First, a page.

Thursday, November 29, 2012

Keg Cleaning

Fact: Kegs save time over bottling.
Fact: You still have to clean kegs.

I remember listening to a podcast about sour ales with Jamil Zainachef and he said something to the effect of, "I clean my kegs every time. I take them apart, clean them, and replace the seals." This led me to ask myself? do I care enough to do that? "Yes" I answered, "at least once." So bought a set of new seals for less than five dollars and got to work on an emptied keg.

(read more about keg cleaning after the break.)

First I opened the keg. The double IPA inside had long since expired. This was just a bitter beer now. The aromatics and flavors that had once accompanied and exceeded the bitterness were now all but gone. So I dumped it. Another possible alternative would have been to force carbonate some bottles, but this wasn't a beer I wanted to save.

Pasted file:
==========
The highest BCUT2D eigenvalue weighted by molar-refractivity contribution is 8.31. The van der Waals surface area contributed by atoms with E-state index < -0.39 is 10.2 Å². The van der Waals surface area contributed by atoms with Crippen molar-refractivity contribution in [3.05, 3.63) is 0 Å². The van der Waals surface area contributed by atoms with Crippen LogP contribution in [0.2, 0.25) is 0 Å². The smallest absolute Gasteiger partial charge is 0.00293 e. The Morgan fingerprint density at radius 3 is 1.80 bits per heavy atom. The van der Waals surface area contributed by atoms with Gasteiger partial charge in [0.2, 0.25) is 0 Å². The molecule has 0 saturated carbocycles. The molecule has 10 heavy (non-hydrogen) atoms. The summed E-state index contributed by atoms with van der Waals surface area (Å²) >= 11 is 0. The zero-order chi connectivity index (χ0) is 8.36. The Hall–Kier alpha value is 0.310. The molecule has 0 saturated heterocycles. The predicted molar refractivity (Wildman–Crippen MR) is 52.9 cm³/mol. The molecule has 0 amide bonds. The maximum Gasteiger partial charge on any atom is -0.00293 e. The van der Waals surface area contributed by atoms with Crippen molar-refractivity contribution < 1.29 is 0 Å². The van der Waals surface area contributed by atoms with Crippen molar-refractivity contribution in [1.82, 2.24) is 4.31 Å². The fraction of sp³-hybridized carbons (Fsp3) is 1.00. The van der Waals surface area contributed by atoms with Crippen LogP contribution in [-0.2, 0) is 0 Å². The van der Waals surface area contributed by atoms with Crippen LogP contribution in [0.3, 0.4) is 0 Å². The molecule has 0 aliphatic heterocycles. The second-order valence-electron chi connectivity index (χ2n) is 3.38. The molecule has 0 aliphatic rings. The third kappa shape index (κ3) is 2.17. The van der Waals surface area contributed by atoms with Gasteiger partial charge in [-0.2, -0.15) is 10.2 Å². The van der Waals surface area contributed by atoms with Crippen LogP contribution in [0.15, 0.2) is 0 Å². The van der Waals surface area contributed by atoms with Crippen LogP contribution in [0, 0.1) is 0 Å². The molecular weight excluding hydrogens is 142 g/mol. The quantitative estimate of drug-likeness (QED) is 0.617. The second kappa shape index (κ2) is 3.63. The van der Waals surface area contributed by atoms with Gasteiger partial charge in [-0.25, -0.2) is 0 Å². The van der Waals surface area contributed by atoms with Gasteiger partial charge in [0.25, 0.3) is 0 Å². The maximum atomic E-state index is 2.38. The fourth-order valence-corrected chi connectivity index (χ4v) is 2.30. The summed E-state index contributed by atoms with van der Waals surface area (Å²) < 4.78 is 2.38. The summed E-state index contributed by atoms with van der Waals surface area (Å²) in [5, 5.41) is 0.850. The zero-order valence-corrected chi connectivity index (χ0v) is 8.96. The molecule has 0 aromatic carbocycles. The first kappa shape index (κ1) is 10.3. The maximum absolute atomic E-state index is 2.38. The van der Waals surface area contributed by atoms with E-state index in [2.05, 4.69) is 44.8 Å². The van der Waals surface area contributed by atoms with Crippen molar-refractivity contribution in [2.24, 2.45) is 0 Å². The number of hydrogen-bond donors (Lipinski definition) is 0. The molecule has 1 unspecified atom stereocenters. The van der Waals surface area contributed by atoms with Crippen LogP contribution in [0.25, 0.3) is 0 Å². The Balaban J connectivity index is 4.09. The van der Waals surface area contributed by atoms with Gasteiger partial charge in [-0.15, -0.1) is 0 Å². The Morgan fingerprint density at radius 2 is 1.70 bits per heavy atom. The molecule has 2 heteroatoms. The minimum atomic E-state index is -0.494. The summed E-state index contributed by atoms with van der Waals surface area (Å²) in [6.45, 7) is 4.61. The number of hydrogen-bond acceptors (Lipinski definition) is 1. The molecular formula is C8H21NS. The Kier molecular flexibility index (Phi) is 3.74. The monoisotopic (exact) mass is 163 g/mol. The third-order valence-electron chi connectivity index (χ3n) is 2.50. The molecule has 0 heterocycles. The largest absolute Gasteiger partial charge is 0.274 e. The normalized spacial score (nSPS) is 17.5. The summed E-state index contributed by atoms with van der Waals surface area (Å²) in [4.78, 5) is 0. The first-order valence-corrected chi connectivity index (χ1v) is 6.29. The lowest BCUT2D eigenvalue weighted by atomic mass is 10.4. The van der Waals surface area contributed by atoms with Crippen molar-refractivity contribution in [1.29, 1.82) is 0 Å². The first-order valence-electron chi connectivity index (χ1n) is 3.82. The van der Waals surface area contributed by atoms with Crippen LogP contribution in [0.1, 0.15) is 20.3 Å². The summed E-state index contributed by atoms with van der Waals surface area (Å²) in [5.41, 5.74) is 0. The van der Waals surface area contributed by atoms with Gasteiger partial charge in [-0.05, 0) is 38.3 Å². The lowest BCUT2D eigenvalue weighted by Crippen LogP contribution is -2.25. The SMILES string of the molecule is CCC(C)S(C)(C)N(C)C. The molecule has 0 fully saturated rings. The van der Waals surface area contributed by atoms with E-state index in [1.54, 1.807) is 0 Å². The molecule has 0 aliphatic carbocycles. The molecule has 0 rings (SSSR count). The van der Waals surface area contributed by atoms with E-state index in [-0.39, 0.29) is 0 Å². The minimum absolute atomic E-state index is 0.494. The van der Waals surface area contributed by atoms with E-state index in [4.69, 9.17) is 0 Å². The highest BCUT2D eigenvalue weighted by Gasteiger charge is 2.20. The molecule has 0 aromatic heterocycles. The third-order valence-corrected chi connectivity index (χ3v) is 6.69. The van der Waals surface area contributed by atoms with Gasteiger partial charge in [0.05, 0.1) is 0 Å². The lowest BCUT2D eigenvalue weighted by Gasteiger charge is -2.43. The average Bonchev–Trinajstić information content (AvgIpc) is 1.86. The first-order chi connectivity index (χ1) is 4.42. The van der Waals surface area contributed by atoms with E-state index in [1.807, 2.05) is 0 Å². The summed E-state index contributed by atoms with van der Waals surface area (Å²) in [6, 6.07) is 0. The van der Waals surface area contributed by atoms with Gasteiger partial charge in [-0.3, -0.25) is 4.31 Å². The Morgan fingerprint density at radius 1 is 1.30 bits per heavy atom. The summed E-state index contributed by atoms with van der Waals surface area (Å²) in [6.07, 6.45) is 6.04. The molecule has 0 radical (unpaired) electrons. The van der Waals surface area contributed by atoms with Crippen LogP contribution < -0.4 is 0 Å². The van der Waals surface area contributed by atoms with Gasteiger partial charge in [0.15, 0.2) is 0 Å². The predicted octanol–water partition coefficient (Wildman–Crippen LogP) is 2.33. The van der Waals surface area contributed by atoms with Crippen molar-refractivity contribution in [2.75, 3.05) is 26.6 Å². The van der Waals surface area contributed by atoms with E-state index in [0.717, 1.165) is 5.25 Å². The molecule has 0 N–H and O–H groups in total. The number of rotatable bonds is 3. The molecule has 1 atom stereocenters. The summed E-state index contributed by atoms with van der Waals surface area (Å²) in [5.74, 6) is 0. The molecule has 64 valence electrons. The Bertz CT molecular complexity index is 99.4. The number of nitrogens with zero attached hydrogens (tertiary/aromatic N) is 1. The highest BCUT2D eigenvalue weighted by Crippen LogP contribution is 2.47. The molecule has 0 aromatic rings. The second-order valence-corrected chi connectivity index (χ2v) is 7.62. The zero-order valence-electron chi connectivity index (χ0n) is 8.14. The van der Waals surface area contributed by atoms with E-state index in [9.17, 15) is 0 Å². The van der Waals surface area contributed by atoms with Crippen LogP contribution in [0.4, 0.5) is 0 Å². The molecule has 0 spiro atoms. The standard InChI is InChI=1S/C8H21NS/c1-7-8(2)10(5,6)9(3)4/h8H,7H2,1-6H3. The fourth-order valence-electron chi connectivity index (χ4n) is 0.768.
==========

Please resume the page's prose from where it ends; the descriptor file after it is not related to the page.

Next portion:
Next I rinsed the keg to get all of the large particles out.

With all of the obvious large particles out I gave the surfaces of the keg a good brush down. I remove the beer-out post and give the dip tube a scrub. They make special brushes to get inside of the keg offering the very best in scrubbing power.

With the dip tube cleaned, I replace it in the keg and re-attach the post.

PBW your new friend:
PBW is an industrial cleaner for kegs and keg parts. It works very well. There are directions on the side of the container to follow depending on your soil level.

After I've followed the instructions for PBW I like to drain this through my taps to clean the lines and the hardware.

Then it's time for another rinse.

Then star-san for an hour or so, run through the hardware again.

Then it's ready to be emptied and refilled.

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